I named my firm Meta Point Advisors many years before Mark Zuckerberg rebranded Facebook. But now that he’s chosen to rename his company Meta, I’m evaluating how this move might impact my own branding. 

My formation of Meta Point Advisors predated the advent of the so-called metaverse, so my intended meaning of meta is different from Facebook’s. I named my firm Meta Point Advisors because I realized that, in thinking about most issues, I often chose to abstract from reality and to find the why of various phenomena. 

I have always been drawn to the big picture - or the Meta. In the 90s, I studied the development of capitalism and democracy and was driven to live in Russia when the Berlin Wall fell. In the mid 90s, I realized we were at the cusp of a new technological revolution and I sought out a job working for DARPA, the agency that funded the Internet. I was good at the "vision thing". When Rio Tinto almost lost their company for failure to anticipate the 2008 crisis, they brought me on to help them analyze the financial and economic markets. I rose up to be the only one on my team who could envision how the world might deviate from the "base case" and I developed different world scenarios across geo-political, economic, and regulatory frameworks. I went one further than Shell's famous scenarios and created four world views and led my team to create tangible forecasts across our company lines including iron ore and copper. I like bringing my thoughts to a point. What's the big picture or problem and what should we and are clients do about it? Thus, Meta Point Advisors was formed.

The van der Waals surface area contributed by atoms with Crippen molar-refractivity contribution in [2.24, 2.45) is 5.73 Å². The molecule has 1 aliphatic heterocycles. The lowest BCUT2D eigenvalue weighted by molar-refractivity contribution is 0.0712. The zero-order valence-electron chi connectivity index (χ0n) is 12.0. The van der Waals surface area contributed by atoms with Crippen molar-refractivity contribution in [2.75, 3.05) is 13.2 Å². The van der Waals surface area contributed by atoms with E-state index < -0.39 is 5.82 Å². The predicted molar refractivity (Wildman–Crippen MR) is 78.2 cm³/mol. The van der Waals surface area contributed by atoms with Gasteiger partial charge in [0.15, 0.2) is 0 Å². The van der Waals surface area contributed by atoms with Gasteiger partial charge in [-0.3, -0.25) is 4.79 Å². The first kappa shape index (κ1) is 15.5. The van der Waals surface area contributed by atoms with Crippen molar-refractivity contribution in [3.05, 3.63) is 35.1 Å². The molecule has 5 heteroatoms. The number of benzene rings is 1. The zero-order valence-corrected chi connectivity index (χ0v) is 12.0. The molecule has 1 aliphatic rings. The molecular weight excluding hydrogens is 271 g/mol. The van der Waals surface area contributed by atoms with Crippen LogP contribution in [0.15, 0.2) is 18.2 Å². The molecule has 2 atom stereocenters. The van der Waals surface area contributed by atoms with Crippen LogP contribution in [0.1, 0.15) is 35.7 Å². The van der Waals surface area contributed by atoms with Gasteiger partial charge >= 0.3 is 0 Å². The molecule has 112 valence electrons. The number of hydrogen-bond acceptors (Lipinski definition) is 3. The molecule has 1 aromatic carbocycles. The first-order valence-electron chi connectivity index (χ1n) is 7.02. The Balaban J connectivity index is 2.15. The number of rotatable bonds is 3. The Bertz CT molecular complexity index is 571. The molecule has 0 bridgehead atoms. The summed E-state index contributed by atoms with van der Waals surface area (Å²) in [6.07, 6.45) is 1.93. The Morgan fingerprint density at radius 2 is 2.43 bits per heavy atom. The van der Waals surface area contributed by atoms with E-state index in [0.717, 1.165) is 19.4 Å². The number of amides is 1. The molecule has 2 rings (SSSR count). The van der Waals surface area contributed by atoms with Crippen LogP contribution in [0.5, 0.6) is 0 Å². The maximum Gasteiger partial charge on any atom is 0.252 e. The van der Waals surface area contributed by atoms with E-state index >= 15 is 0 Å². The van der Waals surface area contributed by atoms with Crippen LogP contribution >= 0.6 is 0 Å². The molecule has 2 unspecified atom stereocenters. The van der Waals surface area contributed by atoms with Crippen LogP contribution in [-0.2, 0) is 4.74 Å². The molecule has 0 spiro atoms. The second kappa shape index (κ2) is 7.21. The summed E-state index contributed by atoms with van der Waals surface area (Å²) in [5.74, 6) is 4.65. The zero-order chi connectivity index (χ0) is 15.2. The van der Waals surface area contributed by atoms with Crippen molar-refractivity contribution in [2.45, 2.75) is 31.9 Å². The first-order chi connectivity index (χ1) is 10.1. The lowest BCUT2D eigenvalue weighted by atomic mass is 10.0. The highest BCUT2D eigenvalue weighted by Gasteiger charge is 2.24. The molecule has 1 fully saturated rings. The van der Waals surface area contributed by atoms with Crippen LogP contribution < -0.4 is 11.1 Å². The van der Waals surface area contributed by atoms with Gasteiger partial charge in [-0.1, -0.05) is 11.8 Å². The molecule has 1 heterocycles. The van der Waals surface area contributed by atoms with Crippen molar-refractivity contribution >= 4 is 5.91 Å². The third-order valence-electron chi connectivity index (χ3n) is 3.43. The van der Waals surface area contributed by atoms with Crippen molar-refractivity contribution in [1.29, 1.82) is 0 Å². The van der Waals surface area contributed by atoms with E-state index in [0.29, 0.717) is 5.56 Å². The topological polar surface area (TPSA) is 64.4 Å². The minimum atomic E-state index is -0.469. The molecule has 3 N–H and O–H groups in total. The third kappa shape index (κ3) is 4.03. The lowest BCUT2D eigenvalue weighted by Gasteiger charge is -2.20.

From Harvard To Meta: And No, I Don’t Mean Zuckerberg
When Mark Zuckerberg founded Facebook in his college dorm, I was across campus at Harvard’s Kennedy School, writing what would become the first World Economic Forum paper on why companies should care about hiring and promoting women and underrepresented minorities